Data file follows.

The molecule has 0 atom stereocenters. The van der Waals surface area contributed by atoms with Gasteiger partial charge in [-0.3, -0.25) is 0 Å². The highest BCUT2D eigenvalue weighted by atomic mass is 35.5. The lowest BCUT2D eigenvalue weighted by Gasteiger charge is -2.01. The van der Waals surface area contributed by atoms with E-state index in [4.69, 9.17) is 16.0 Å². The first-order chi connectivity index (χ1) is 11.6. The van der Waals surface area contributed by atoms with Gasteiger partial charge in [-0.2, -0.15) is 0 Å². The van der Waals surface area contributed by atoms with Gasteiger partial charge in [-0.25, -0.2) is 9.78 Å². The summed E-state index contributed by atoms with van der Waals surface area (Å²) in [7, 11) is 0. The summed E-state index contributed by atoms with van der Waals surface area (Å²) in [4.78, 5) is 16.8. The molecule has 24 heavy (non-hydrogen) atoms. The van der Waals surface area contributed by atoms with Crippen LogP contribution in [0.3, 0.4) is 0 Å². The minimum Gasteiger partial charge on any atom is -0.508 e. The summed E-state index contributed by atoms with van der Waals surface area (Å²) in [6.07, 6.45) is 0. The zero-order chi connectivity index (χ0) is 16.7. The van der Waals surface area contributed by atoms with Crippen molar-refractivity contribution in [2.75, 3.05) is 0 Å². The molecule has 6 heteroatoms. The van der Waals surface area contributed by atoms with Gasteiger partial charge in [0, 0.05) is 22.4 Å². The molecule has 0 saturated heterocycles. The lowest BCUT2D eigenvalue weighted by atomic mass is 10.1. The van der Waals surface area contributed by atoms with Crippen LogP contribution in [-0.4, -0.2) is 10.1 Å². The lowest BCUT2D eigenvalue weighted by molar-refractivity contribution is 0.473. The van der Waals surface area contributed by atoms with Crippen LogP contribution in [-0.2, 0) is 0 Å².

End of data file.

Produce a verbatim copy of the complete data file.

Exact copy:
The molecule has 0 atom stereocenters. The van der Waals surface area contributed by atoms with Gasteiger partial charge in [-0.3, -0.25) is 0 Å². The highest BCUT2D eigenvalue weighted by atomic mass is 35.5. The lowest BCUT2D eigenvalue weighted by Gasteiger charge is -2.01. The van der Waals surface area contributed by atoms with E-state index in [4.69, 9.17) is 16.0 Å². The first-order chi connectivity index (χ1) is 11.6. The van der Waals surface area contributed by atoms with Gasteiger partial charge in [-0.2, -0.15) is 0 Å². The van der Waals surface area contributed by atoms with Gasteiger partial charge in [-0.25, -0.2) is 9.78 Å². The summed E-state index contributed by atoms with van der Waals surface area (Å²) in [7, 11) is 0. The summed E-state index contributed by atoms with van der Waals surface area (Å²) in [4.78, 5) is 16.8. The molecule has 24 heavy (non-hydrogen) atoms. The van der Waals surface area contributed by atoms with Crippen LogP contribution in [0.3, 0.4) is 0 Å². The minimum Gasteiger partial charge on any atom is -0.508 e. The summed E-state index contributed by atoms with van der Waals surface area (Å²) in [6.07, 6.45) is 0. The zero-order chi connectivity index (χ0) is 16.7. The van der Waals surface area contributed by atoms with Crippen molar-refractivity contribution in [2.75, 3.05) is 0 Å². The molecule has 6 heteroatoms. The van der Waals surface area contributed by atoms with Gasteiger partial charge in [0, 0.05) is 22.4 Å². The molecule has 0 saturated heterocycles. The lowest BCUT2D eigenvalue weighted by atomic mass is 10.1. The van der Waals surface area contributed by atoms with Crippen LogP contribution in [-0.4, -0.2) is 10.1 Å². The lowest BCUT2D eigenvalue weighted by molar-refractivity contribution is 0.473. The van der Waals surface area contributed by atoms with Crippen LogP contribution in [-0.2, 0) is 0 Å².